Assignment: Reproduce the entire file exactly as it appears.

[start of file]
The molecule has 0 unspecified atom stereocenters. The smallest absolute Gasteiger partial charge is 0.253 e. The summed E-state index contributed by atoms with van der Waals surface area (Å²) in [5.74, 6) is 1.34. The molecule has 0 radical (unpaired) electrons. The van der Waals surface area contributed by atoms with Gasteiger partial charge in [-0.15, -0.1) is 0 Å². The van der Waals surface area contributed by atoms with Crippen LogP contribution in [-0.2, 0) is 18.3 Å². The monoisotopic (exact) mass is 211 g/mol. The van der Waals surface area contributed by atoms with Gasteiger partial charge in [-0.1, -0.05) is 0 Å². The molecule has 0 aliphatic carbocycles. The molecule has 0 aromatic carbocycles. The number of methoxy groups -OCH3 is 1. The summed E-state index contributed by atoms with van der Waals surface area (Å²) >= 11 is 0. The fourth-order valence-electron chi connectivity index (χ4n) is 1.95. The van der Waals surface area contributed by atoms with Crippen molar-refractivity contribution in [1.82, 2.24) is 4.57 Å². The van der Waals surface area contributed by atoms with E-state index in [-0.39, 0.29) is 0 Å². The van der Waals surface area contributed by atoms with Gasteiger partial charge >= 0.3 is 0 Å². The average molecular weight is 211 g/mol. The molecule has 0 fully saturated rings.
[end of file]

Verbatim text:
The molecule has 0 unspecified atom stereocenters. The smallest absolute Gasteiger partial charge is 0.253 e. The summed E-state index contributed by atoms with van der Waals surface area (Å²) in [5.74, 6) is 1.34. The molecule has 0 radical (unpaired) electrons. The van der Waals surface area contributed by atoms with Gasteiger partial charge in [-0.15, -0.1) is 0 Å². The van der Waals surface area contributed by atoms with Crippen LogP contribution in [-0.2, 0) is 18.3 Å². The monoisotopic (exact) mass is 211 g/mol. The van der Waals surface area contributed by atoms with Gasteiger partial charge in [-0.1, -0.05) is 0 Å². The molecule has 0 aliphatic carbocycles. The molecule has 0 aromatic carbocycles. The number of methoxy groups -OCH3 is 1. The summed E-state index contributed by atoms with van der Waals surface area (Å²) >= 11 is 0. The fourth-order valence-electron chi connectivity index (χ4n) is 1.95. The van der Waals surface area contributed by atoms with Crippen molar-refractivity contribution in [1.82, 2.24) is 4.57 Å². The van der Waals surface area contributed by atoms with E-state index in [-0.39, 0.29) is 0 Å². The van der Waals surface area contributed by atoms with Gasteiger partial charge >= 0.3 is 0 Å². The average molecular weight is 211 g/mol. The molecule has 0 fully saturated rings.